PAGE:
“Studies, yes,” he wrote in the preface, but “why stories, or cases?” Because, he explained, the understanding of disease cannot be separated from the understanding of the person. They are interwoven, and this has been forgotten in our era of scans, tests, genetics, and procedures. He compared the modern clinical practitioner to the man who mistook his wife for a hat—able to register many details yet still miss the person entirely. “To restore the human subject at the centre—the suffering, afflicted, fighting, human subject—we must deepen a case history to a narrative or tale,”
Oliver Sacks was like no other clinician, or writer. He was drawn to the homes of the sick, the institutions of the most frail and disabled, the company of the unusual and the “abnormal.” He wanted to see humanity in its many variants and to do so in his own, almost anachronistic way—face to face, over time, away from our burgeoning apparatus of computers and algorithms. And, through his writing, he showed us what he saw.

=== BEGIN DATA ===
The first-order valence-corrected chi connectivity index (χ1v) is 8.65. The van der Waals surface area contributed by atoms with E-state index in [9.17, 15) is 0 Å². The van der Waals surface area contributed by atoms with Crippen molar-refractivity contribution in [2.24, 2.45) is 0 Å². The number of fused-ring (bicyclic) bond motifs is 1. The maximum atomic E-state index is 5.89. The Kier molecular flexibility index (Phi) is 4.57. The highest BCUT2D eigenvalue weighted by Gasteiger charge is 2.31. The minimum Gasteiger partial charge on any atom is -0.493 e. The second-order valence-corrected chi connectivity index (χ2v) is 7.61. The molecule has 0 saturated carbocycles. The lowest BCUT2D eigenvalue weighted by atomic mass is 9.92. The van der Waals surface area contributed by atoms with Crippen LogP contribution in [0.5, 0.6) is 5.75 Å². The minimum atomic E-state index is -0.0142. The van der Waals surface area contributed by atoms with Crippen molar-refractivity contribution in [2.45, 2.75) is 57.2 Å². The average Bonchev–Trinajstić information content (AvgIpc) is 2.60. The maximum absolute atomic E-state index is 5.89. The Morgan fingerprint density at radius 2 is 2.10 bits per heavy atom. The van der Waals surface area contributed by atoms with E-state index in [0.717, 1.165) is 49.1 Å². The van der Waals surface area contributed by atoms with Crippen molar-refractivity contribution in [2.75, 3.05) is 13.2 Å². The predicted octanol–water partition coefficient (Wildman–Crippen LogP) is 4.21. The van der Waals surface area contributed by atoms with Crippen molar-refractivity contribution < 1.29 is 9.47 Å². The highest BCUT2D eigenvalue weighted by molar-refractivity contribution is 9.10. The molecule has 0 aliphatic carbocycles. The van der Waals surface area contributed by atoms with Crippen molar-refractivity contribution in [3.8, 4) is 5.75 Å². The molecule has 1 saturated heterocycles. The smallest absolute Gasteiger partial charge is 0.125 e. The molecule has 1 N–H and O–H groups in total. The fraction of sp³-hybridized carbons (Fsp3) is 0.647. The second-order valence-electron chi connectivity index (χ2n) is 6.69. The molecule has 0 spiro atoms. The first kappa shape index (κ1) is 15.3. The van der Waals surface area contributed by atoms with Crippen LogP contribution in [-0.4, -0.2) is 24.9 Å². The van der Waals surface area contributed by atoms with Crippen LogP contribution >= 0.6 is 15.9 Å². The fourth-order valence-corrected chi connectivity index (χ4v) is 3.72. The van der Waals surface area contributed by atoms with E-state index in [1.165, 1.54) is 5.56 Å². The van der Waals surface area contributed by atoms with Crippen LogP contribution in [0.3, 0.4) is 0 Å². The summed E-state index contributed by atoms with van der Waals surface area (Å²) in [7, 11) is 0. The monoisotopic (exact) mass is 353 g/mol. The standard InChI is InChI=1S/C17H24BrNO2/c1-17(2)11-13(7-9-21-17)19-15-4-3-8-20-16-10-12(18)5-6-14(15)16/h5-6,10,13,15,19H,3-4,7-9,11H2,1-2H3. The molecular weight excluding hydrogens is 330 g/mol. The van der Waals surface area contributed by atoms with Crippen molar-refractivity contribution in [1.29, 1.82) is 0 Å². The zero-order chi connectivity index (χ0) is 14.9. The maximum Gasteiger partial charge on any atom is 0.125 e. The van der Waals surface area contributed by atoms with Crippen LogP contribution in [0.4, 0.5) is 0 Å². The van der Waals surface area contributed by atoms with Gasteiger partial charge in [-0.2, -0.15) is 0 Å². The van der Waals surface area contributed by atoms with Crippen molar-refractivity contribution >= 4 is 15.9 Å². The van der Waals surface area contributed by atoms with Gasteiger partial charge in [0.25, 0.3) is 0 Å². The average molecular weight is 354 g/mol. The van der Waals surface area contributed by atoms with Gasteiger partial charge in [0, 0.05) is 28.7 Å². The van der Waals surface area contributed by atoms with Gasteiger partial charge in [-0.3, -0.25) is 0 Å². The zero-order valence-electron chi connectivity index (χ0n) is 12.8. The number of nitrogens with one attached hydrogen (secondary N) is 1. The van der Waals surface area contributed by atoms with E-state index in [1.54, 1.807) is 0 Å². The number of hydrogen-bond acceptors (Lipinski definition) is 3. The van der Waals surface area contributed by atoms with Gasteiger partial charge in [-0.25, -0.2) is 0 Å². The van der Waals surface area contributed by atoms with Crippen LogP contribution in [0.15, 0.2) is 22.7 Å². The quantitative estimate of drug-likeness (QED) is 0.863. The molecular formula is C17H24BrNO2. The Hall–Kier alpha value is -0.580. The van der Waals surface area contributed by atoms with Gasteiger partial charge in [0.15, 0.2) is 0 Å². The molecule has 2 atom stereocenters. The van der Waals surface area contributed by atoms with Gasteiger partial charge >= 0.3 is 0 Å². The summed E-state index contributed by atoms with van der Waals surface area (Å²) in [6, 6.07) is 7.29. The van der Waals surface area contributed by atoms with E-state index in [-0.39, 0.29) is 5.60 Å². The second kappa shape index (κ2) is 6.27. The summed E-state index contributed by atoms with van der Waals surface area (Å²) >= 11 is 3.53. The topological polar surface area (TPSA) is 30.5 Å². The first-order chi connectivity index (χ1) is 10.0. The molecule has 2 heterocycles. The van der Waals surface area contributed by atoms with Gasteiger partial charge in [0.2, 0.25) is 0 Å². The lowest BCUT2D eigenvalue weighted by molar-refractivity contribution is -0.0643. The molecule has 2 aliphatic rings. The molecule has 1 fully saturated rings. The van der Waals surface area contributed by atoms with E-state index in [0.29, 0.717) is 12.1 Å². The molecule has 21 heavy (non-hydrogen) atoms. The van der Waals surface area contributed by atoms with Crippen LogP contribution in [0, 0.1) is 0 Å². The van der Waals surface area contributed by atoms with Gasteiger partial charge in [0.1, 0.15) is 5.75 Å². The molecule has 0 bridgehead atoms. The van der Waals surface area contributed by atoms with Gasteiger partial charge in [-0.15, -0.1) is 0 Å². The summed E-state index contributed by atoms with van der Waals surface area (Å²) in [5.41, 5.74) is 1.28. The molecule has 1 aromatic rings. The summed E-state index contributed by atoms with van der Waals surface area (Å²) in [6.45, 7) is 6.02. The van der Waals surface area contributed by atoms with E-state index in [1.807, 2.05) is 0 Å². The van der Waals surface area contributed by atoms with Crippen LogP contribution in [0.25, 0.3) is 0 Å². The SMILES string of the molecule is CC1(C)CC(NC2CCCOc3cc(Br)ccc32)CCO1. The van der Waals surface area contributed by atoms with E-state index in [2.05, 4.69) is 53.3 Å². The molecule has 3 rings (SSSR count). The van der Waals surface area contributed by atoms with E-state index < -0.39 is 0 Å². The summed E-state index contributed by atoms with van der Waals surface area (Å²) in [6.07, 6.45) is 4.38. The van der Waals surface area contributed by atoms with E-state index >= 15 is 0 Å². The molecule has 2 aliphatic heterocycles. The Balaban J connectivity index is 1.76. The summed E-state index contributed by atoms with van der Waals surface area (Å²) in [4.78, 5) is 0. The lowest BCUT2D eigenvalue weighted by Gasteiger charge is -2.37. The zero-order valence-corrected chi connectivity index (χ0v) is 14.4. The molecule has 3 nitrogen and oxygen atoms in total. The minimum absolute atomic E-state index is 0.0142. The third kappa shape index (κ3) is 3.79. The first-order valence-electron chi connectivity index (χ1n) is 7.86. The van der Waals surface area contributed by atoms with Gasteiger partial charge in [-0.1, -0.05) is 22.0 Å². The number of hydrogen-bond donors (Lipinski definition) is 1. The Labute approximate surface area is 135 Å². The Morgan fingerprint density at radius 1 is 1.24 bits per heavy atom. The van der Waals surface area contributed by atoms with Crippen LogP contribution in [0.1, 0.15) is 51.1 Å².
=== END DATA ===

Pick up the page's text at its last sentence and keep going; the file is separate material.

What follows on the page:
Sacks had asked me whether I’d read Forster’s “The Machine Stops.” I hadn’t, but his letter prompted me to, and I see why he was so drawn to it. It’s about a world in which individuals live isolated in cells, fearful of self-reliance and direct experience, dependent on plate screens, instant messages, and the ministrations of an all-competent Machine. Yet there is also a boy who, like Sacks, saw what was missing. The boy tells his mother, “The Machine is much, but it is not everything. I see something like you in this plate, but I do not see you. I hear something like you through this telephone, but I do not hear you. That is why I want you to come. Pay me a visit, so that we can meet face to face, and talk about the hopes that are in my mind.” ♦
By ATUL GAWANDE